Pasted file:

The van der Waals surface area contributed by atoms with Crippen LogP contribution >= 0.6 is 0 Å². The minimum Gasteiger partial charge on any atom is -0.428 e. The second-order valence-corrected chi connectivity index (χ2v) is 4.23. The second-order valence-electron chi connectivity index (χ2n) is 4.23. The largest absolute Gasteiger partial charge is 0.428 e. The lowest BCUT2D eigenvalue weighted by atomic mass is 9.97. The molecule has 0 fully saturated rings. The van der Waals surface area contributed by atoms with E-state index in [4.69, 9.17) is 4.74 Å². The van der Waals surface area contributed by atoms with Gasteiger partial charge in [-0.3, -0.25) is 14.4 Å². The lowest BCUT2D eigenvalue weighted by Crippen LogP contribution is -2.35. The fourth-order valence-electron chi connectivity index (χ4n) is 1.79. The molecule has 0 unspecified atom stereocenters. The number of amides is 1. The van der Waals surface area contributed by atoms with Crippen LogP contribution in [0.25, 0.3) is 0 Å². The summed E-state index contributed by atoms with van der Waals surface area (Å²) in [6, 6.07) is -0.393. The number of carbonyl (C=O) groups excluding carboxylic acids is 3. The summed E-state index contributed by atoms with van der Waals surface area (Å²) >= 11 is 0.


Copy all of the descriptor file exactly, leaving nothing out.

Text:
The van der Waals surface area contributed by atoms with Crippen LogP contribution >= 0.6 is 0 Å². The minimum Gasteiger partial charge on any atom is -0.428 e. The second-order valence-corrected chi connectivity index (χ2v) is 4.23. The second-order valence-electron chi connectivity index (χ2n) is 4.23. The largest absolute Gasteiger partial charge is 0.428 e. The lowest BCUT2D eigenvalue weighted by atomic mass is 9.97. The molecule has 0 fully saturated rings. The van der Waals surface area contributed by atoms with E-state index in [4.69, 9.17) is 4.74 Å². The van der Waals surface area contributed by atoms with Gasteiger partial charge in [-0.3, -0.25) is 14.4 Å². The lowest BCUT2D eigenvalue weighted by Crippen LogP contribution is -2.35. The fourth-order valence-electron chi connectivity index (χ4n) is 1.79. The molecule has 0 unspecified atom stereocenters. The number of amides is 1. The van der Waals surface area contributed by atoms with Crippen LogP contribution in [0.25, 0.3) is 0 Å². The summed E-state index contributed by atoms with van der Waals surface area (Å²) in [6, 6.07) is -0.393. The number of carbonyl (C=O) groups excluding carboxylic acids is 3. The summed E-state index contributed by atoms with van der Waals surface area (Å²) >= 11 is 0.